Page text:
On the 'European Green Deal', greening international development and tackling inequality
*** Originally published in OECD-Development Matters on 31 January 2020 ***
With the resounding failure of the UN COPs to mobilize a strong international response to climate change and inequality, concerned citizens around the world are rightly beginning to show frustration and even anger. And yet, at long last on the final year before the turn of the decade, a major high-income donor of international aid publicly proclaimed it would step up to the plate and propose radical change.
The new European Union (EU) Commission promised to bring to the floor a “European Green Deal” that will drastically transform the very foundations of the EU economy. The green deal has clear implications for fighting inequalities, as well as for development. The “EU can use its influence, expertise and financial resources to mobilize its neighbors and partners to join it on a sustainable path.” The EU announces a strong “green deal diplomacy” focused on supporting sustainable development globally, engaging countries to end fossil fuel subsidies, phasing out fossil-fuel based infrastructure, investing in climate finance and climate resilience, promoting green regulations, and creating an international carbon market to provide reform incentives.
The green deal will encapsulate the Commission’s decade-long strategic shift towards sustainable development and further enhance visibility, as well as past work with developing partners on sustainability. The EU already cooperates in development in the places that are the hardest hit by climate change, chiefly least developed countries (LDCs) in Africa and Small Island Developing States (SIDS) elsewhere. Moreover, the EU already has an alliance with the African Union on sustainable investment and jobs. Given this solid basis from which to start, the EU should ensure at least two things. First, green international development should become a more central and important plank in the EU green deal, as what the world is really looking for is a clear path towards a new kind of modernization. Second, the EU should further stress that non-progressive climate mitigation policies can hurt communities and set back the green agenda. Indeed, climate change in the EU can only be dealt with if it is dealt with everywhere. Tying the fight against climate change to inequality is a must. It is a well-known fact that developing countries that contributed the least to climate change will suffer the greater consequences. All types of pre-existing inequalities will be worsened by the climate crisis everywhere.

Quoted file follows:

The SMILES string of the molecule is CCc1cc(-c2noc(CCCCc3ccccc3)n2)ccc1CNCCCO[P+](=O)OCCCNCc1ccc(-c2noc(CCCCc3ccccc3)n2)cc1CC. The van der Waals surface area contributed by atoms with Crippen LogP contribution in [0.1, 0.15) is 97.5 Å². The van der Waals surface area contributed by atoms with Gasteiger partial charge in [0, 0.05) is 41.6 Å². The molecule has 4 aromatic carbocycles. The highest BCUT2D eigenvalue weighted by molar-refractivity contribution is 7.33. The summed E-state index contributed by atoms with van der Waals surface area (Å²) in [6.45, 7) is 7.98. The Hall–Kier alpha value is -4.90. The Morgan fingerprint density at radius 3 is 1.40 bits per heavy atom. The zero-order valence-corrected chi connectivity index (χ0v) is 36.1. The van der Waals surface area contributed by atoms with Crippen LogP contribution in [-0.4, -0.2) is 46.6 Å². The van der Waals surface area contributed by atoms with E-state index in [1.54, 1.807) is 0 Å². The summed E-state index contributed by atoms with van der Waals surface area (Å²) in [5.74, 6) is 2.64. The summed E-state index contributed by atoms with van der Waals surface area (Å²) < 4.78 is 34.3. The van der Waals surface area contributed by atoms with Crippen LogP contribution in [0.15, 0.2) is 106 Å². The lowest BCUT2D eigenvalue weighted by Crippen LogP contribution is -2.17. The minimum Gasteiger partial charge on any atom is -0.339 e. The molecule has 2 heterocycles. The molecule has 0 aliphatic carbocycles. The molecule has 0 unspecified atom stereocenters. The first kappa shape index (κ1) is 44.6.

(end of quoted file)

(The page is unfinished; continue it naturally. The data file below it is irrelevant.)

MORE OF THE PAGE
Let us review the numbers. Between 1990 and 2015, it was reported that extreme poverty worldwide fell from 1.9 billion to 836 million. Inequality between countries reportedly fell on average over the last few decades. We now know from new studies that this is far less than how much global inequality should have fallen in that time period. Despite rapid growth, India’s current GDP is 30% lower than it should be and Brazil’s GDP is 25% lower than it should be. The culprit? Global warming, climate change, climate crisis — however you want to call it — is reportedly at the heart of this. It threatens to reverse the gains made from the Millennium Development Goals and already has been increasing global economic inequality by approximately 25% over the last 50 years impacting annual economic growth, decreasing economic output in poorer and hotter countries and possibly increasing output in cooler already wealthy countries. At the poorest four deciles of the population-weighted country level per capita GDP distribution, GDP was reduced between 17-36% which yielded a ratio between top and bottom deciles that is 25% larger than in a world without the climate crisis. The equatorial, hotter areas of the world which are at the bottom of the list of emitters of GHGs not only suffer the effects of GHG emissions more acutely than the countries most responsible for emitting them, but development efforts are hampered by climate-driven productivity loss, health impacts, and impact on agriculture. Eight out of 10 countries most hit by extreme weather events between 1998 and 2017 were Low Income Countries (LICs) and Middle Income Countries (MICs) — a situation which will get worse as climate change increases the instances of extreme weather events worldwide. In fact, developing countries trapped in this cycle often rely on outside assistance merely to repair the substantial damage from the last natural disaster before being hit by the next one a few years later.